Growing watermelon in your garden is an exciting way to add this summertime fruit to your diet. Unfortunately, instead of biting into a juicy slice of watermelon at the end of the season, you’re sometimes looking at wilted vines and diseased fruit. You may wonder what went wrong.
Keep reading to learn how to identify the most common watermelon diseases and treat them. You may just save your summer garden!
1. Powdery Mildew
How to Identify Powdery Mildew
Powdery mildew is one of the most common watermelon diseases. You may notice a powdery coating on the vine’s leaves, which is a major sign of this fungal infection.
Initially, it may appear harmless, as the infection only affects the leaves, not the fruit. But, as the powdery mildew grows, the leaves will wilt and fall off. Leaves are important for producing healthy fruit. They also provide shelter from the sun, so you could end up with sunburned fruit.
How to Treat Powdery Mildew
To treat powdery mildew, apply a fungicide to the affected areas. Fungicides work even better if applied before an infection occurs, so keep that in mind for next season if you’re experiencing repeated watermelon diseases.
Because powdery mildew is often caused by a lack of airflow, make sure you are giving all your watermelon plants plenty of space to spread without crowding one another. This will help you avoid watermelon diseases.
2. Downy Mildew
How to Identify Downy Mildew
Similar to powdery mildew, downy mildew only affects the leaves of the plant. The big difference is that downy mildew is signified by drooping leaves accompanied by brown and yellow spotting. It is less common than powdery mildew, but much more damaging.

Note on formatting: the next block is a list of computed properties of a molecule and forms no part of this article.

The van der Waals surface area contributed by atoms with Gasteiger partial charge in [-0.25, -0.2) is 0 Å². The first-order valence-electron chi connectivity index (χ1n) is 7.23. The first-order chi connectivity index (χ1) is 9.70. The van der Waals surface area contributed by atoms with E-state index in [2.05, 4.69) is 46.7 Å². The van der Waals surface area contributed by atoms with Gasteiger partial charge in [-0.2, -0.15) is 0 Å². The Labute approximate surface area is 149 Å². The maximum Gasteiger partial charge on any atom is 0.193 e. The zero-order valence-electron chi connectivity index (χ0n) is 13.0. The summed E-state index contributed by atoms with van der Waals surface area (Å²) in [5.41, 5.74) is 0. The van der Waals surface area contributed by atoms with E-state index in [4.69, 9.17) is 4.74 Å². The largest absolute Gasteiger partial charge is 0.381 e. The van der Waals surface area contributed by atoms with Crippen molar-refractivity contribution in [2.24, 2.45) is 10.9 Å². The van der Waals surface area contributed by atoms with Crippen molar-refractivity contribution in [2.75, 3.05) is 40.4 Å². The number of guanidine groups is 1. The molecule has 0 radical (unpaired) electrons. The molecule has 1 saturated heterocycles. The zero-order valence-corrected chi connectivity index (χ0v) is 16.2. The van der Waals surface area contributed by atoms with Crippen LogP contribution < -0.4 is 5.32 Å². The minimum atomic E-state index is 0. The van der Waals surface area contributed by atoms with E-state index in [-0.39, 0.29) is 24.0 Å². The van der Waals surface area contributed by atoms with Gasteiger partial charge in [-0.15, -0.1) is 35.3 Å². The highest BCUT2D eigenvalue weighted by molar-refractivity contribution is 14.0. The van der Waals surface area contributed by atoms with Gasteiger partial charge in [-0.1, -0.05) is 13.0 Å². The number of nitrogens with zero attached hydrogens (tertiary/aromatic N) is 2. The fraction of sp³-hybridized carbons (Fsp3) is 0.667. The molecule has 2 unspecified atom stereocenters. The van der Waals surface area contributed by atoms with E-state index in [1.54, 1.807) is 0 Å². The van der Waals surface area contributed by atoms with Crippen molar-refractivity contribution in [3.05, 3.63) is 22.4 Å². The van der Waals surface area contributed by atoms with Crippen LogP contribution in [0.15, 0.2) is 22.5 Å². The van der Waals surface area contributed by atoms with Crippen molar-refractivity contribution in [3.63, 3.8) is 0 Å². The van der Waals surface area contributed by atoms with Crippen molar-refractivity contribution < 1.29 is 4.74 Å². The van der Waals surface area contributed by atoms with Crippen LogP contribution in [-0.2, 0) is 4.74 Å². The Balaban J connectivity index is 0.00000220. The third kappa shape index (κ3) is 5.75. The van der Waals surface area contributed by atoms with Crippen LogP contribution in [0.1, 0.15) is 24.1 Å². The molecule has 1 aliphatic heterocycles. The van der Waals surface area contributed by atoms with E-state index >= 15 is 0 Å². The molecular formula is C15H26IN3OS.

This late-season infection spreads on the underside of the leaves in high humidity. The widespread damage can often lead to the whole plant dying, and the existing fruit getting sunburned.
How to Treat Downy Mildew
The best way to fight downy mildew is to apply a fungicide to the plant before infection. It may be too late for this season’s crop, but you’ll be ready to fight any pesky watermelon diseases next year!
3. Alternaria Leaf Spot
How to Identify Alternaria Leaf Spot
Alternaria leaf spot is another one of the watermelon diseases that solely affects the leaves. A common symptom of this fungal infection is brown spots covering the leaves. The spots will usually get larger over time, causing the leaves to fall off the vine.